The claim that Muslims have "too many children" is reliably powerful anywhere there's a sizable Muslim immigrant or minority population.
How did Andrew Anglin go from being an antiracist vegan to the alt-right’s most vicious troll and propagandist—and how might he be stopped?
Should you drink more coffee? Should you take melatonin? Can you train yourself to need less sleep? A physician’s guide to sleep in a stressful age.
The CNN correspondent on journalism, hypocrisy, how a Twitter fave can ruin his morning, and why he has a poster of George Wallace hanging in his office
The legal African hunting programs that the Trump administration is reviewing affect more than population numbers.
From Eve to Aristotle to Sarah Huckabee Sanders, a brief history of looking at half the population and assuming the worst
Hillary Clinton once tweeted that “every survivor of sexual assault deserves to be heard, believed, and supported.” What about Juanita Broaddrick?
The young men of the alt-right could define American politics for a generation.
Want to become a florist in Louisiana? A home-entertainment installer in Connecticut? Or a barber anywhere? You’re going to need a license for that—and it’s going to cost you.
A No. 1 bestseller by a respected physician argues that gluten and carbohydrates are at the root of Alzheimer's disease, anxiety, depression, and ADHD. What to make of the controversial theory?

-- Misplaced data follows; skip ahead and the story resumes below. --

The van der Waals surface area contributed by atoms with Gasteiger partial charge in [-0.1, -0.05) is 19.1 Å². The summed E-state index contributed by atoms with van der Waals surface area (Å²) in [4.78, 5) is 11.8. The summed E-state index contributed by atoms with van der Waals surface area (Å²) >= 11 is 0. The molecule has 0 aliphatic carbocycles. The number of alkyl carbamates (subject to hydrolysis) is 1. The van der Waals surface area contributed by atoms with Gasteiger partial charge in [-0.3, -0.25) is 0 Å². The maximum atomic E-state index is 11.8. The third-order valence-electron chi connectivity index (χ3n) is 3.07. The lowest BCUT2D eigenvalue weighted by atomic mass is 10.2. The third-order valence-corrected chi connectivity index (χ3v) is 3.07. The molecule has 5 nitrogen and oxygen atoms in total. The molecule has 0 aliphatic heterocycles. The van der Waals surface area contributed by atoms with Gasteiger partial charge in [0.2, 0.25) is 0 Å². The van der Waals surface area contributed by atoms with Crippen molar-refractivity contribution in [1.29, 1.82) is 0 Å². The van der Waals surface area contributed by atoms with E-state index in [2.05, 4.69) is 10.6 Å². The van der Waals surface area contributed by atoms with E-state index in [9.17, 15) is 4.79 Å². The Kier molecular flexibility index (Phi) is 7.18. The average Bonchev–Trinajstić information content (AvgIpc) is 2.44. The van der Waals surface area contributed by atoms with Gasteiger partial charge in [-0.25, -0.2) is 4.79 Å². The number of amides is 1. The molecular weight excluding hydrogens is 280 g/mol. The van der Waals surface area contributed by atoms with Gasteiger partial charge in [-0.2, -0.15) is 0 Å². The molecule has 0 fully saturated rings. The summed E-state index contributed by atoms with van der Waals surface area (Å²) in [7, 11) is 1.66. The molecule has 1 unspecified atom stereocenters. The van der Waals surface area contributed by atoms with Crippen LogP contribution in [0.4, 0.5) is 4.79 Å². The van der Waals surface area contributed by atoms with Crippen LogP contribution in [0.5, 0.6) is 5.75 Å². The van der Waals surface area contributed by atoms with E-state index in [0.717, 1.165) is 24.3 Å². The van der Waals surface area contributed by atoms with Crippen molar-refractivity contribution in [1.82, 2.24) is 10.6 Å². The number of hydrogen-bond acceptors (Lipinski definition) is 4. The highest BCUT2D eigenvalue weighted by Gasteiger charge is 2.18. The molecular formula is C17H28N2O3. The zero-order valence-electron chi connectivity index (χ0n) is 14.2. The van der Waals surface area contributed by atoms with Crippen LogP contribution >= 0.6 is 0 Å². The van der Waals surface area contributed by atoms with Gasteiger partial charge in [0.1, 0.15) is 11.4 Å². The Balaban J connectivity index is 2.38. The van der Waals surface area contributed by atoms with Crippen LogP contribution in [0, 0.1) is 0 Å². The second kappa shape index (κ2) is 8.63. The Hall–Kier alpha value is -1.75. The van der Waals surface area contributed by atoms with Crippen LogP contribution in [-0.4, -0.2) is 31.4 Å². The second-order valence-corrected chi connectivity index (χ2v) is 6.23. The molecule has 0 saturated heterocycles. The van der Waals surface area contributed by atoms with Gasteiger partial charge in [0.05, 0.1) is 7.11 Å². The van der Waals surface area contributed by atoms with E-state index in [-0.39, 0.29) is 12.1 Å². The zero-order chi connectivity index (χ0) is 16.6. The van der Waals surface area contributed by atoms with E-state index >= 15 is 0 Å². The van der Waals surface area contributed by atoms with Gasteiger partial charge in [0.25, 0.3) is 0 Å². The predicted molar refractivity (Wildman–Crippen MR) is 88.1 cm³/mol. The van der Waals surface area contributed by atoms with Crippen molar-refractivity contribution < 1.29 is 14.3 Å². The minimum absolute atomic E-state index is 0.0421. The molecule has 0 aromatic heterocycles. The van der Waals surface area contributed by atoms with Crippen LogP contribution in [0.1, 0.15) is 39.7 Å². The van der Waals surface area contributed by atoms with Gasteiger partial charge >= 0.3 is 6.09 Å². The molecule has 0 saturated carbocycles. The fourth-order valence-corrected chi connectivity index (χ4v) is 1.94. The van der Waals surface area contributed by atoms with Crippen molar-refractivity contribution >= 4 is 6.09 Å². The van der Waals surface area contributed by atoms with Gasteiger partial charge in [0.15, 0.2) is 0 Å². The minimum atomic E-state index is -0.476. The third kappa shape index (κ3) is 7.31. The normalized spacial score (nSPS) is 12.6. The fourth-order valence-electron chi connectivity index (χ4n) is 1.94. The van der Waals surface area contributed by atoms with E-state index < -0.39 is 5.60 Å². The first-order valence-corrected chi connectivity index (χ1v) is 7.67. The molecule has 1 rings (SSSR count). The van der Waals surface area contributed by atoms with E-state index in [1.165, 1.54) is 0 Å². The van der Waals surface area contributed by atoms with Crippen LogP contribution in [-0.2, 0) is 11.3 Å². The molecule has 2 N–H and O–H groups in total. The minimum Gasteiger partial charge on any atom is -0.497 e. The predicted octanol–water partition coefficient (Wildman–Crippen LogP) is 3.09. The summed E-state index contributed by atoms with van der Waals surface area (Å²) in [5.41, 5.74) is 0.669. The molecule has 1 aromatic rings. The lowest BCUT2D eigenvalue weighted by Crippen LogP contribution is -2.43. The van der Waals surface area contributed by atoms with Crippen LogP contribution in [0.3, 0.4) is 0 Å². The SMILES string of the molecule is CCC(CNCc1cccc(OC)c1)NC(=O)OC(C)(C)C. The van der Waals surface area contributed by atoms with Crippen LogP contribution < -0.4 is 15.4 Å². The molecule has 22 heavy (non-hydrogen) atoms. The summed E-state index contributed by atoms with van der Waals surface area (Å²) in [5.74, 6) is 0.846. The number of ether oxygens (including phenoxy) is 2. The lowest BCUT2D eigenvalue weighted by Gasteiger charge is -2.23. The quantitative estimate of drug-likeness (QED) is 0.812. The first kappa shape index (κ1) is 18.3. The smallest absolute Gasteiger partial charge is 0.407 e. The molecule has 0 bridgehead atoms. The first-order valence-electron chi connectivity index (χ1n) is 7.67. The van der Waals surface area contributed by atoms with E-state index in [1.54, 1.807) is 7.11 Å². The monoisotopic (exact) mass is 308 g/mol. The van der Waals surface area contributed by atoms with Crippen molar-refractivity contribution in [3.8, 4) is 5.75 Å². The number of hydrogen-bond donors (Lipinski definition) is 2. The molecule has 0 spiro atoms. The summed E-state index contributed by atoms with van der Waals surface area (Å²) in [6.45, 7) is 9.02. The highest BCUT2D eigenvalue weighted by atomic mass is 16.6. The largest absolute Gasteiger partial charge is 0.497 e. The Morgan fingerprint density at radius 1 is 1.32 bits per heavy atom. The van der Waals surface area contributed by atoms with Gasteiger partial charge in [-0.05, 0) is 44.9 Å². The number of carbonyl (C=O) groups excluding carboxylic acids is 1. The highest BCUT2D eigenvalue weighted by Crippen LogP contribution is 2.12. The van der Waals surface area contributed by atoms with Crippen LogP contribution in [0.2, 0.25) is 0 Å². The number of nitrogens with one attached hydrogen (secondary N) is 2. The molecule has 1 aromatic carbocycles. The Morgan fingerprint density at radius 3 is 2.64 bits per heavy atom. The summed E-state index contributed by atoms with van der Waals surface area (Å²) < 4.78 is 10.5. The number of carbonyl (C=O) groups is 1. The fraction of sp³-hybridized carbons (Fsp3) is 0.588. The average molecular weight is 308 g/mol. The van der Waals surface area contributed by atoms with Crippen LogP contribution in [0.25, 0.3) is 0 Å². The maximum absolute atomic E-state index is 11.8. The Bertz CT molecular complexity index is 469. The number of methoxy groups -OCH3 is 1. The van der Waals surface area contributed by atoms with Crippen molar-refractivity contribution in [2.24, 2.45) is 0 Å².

Feminists saved the 42nd president of the United States in the 1990s. They were on the wrong side of history; is it finally time to make things right?
While the leadership of both parties views sexual misconduct as a political problem to minimize, the Republican and Democratic bases could not be farther apart.
The nation wants to eradicate all invasive mammal predators by 2050. Gene-editing technology could help—or it could trigger an ecological disaster of global proportions.
Second Life was supposed to be the future of the internet, but then Facebook came along. Yet many people still spend hours each day inhabiting this virtual realm. Their stories—and the world they’ve built—illuminate the promise and limitations of online life.
Instead of contributing to our understanding of what happened in 2016, Hacks muddies the waters.
It’s precisely the beliefs of Latter-day Saints that critics dismiss as strange which produce the behaviors those same critics often applaud.
More comfortable online than out partying, post-Millennials are safer, physically, than adolescents have ever been. But they’re on the brink of a mental-health crisis.
The infamous parasite’s methods are more complex and more sinister than anyone suspected.